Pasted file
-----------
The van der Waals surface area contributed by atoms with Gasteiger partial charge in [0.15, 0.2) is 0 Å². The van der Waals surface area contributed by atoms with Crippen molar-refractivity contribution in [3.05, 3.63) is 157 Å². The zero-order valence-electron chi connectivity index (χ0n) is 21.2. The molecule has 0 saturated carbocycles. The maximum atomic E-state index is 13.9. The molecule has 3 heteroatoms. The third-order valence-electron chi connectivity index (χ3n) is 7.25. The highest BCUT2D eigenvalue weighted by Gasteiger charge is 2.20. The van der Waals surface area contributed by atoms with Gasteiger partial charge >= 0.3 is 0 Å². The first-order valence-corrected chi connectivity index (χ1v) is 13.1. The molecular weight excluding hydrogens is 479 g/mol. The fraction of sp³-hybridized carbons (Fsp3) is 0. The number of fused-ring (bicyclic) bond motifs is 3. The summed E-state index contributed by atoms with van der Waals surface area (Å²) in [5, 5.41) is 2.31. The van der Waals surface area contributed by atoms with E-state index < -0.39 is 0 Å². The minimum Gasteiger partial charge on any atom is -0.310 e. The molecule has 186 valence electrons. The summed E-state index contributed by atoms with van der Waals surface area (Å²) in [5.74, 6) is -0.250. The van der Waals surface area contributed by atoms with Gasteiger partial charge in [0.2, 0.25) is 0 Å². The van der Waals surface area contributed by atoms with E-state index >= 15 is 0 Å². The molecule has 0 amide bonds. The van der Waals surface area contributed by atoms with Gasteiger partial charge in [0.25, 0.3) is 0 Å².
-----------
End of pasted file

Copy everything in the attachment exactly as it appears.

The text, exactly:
The van der Waals surface area contributed by atoms with Gasteiger partial charge in [0.15, 0.2) is 0 Å². The van der Waals surface area contributed by atoms with Crippen molar-refractivity contribution in [3.05, 3.63) is 157 Å². The zero-order valence-electron chi connectivity index (χ0n) is 21.2. The molecule has 0 saturated carbocycles. The maximum atomic E-state index is 13.9. The molecule has 3 heteroatoms. The third-order valence-electron chi connectivity index (χ3n) is 7.25. The highest BCUT2D eigenvalue weighted by Gasteiger charge is 2.20. The van der Waals surface area contributed by atoms with Gasteiger partial charge >= 0.3 is 0 Å². The first-order valence-corrected chi connectivity index (χ1v) is 13.1. The molecular weight excluding hydrogens is 479 g/mol. The fraction of sp³-hybridized carbons (Fsp3) is 0. The number of fused-ring (bicyclic) bond motifs is 3. The summed E-state index contributed by atoms with van der Waals surface area (Å²) in [5, 5.41) is 2.31. The van der Waals surface area contributed by atoms with E-state index < -0.39 is 0 Å². The minimum Gasteiger partial charge on any atom is -0.310 e. The molecule has 186 valence electrons. The summed E-state index contributed by atoms with van der Waals surface area (Å²) in [5.74, 6) is -0.250. The van der Waals surface area contributed by atoms with Gasteiger partial charge in [0.2, 0.25) is 0 Å². The van der Waals surface area contributed by atoms with E-state index >= 15 is 0 Å². The molecule has 0 amide bonds. The van der Waals surface area contributed by atoms with Gasteiger partial charge in [0.25, 0.3) is 0 Å².